The Venus flytrap sea anemone is a comparatively large anemone whose shape and movement are much like those of a Venus flytrap plant. These sessile, benthic animals can be found in warm waters of the Atlantic Ocean. They're adaptable creatures that, although rare, thrive in environments where conditions are favorable.
The Venus flytrap sea anemone varies greatly in size, from just a few inches tall to a foot tall and almost a foot in diameter. A. aurelia's size depends on age and the available food supply. Like other anemones, the Venus flytrap anemone resembles a flower, but is actually an animal. It consists of a stem-like body topped with a wide mouth-like disk surrounded by tentacles. These anemones vary in color—they often have white or pastel bodies with brightly colored disks and tentacles in shades of pink and orange. They're unusual among anemones because they stand upright and yet are not fully anchored to the substrate. This allows the animals to be swept away rather than buried when the sediment shifts with underwater currents. If threatened, the Venus flytrap anemone can close its disk with the tentacles inside and retract itself so only the stem remains exposed.
Found living in depths between 1,500 and 5,000 feet, Actinoscyphia aurelia is one of the lesser-known deep-sea anemone species. These animals have been found and studied in the Atlantic Ocean off the western coast of Africa and in the Gulf of Mexico. Near Africa they have been studied in the Mauretanian region and near Cap Blanc. In these areas A. aurelia is found in high population densities at certain spots on the deep continental shelf. It seems to do especially well in this area at depths of about 3,000 feet. Researchers believe it does well here because the ocean currents are relatively mild. A. aurelia has been found living on rocks, underwater debris, even other sessile invertebrates. In the Gulf of Mexico it has been studied living on the remains of shipwrecks.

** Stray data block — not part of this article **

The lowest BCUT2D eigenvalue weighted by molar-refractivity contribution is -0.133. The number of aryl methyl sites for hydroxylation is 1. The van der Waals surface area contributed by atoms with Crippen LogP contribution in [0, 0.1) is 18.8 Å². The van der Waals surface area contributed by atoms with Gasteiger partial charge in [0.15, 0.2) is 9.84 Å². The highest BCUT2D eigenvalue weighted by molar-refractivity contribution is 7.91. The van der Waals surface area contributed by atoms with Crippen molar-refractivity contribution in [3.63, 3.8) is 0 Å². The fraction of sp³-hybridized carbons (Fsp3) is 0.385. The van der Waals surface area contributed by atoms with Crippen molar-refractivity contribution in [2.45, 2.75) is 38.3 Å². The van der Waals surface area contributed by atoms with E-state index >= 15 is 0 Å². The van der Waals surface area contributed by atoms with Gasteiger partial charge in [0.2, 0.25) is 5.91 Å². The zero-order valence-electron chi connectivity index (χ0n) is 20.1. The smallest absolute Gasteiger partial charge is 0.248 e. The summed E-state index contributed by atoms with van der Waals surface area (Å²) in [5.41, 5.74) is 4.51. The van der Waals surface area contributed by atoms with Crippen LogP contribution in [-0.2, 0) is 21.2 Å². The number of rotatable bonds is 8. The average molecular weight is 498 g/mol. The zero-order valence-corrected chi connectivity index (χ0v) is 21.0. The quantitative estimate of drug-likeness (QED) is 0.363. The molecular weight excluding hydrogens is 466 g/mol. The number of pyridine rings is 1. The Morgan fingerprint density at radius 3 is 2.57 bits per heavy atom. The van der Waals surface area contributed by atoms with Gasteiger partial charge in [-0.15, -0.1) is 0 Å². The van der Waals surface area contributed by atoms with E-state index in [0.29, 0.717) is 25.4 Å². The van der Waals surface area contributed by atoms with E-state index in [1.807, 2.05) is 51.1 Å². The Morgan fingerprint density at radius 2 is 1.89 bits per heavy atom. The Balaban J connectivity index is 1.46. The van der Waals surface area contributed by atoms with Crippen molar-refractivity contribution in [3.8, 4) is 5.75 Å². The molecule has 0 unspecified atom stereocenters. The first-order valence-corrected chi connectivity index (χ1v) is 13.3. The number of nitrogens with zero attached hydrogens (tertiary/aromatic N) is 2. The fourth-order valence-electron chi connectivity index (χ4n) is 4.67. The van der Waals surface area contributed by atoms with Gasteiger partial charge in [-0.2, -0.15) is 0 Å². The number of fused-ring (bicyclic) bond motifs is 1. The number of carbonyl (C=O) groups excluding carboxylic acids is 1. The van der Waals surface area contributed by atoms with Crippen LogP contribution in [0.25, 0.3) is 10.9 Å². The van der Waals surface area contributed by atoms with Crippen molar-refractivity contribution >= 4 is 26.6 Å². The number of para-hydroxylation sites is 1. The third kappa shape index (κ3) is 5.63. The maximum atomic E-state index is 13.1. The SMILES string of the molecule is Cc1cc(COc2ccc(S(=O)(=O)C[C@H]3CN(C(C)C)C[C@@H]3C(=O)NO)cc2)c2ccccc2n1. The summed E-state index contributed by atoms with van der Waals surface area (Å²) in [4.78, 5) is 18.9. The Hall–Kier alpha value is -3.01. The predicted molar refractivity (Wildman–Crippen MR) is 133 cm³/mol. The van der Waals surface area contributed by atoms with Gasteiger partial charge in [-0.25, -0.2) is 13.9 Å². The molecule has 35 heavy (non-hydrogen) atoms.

The Venus flytrap anemone gets its name from its appearance and how it feeds. Actinoscyphia aurelia's disk is able to fold in half, like a tortilla folding into a taco shape, trapping its food inside. The food is then digested in the mouth at the center of the disk. These animals are detritivores: they eat particles of organic matter floating in the water column. When detritus lands on their tentacles or in their open disks, they close to capture the victuals inside. Anemones' bodies are filled with a gel-like substance called mesoglea, which is what allows them to move and change their shape with such elasticity. Deep sea anemones like A. aurelia tend to be detritivores rather than carnivores because of the lack of appropriately sized live prey at these depths.
Venus flytrap sea anemones are successful reproducers. They reproduce when the males release sperm into the water and the females release eggs. The fertilized eggs remain on the substrate until they hatch. The eggs hatch into pelagic larvae, or planula, which swim in the water column in the mid-ocean range. After feeding and developing, the planula eventually settle on the substrate in a hospitable environment, where plenty of food and few predators are present. After settling, the larvae develop into polyps, or juvenile anemones. Found in large numbers in certain habitats, Actinoscyphia aurelia is considered capable of reproducing rapidly when conditions are favorable. Venus flytrap anemones may be capable of asexual reproduction as some other anemone species are, although this behavior has not been documented.
- National Oceanic and Atmospheric Administration: Ocean Explorer—Venus Flytrap Sea Anemone
- Oceanologica Acta: Ecological Observations on the Deep-Sea Anemone Actinoscyphia aurelia [PDF]
- In Deeper Waters: Photographic Studies of Hawaiian Deep-Sea Habitats and Life-Forms: E. H. Chave and Alexander Malahoff
- A Study of Living History: Deep WWII Shipwrecks in the Gulf of Mexico: N. Morris, et al.
- Encyclopedia of Life: Actiniaria
- Encyclopedia Britannica: Sea Anemone
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Madeline Masters works as a dog walker and professional writer. In the past she has worked as a fitness columnist, fundraising copywriter and news reporter. Masters won two Pennsylvania Newspaper Association Awards in 2009. She graduated from Elizabethtown College with a Bachelor of Arts in English.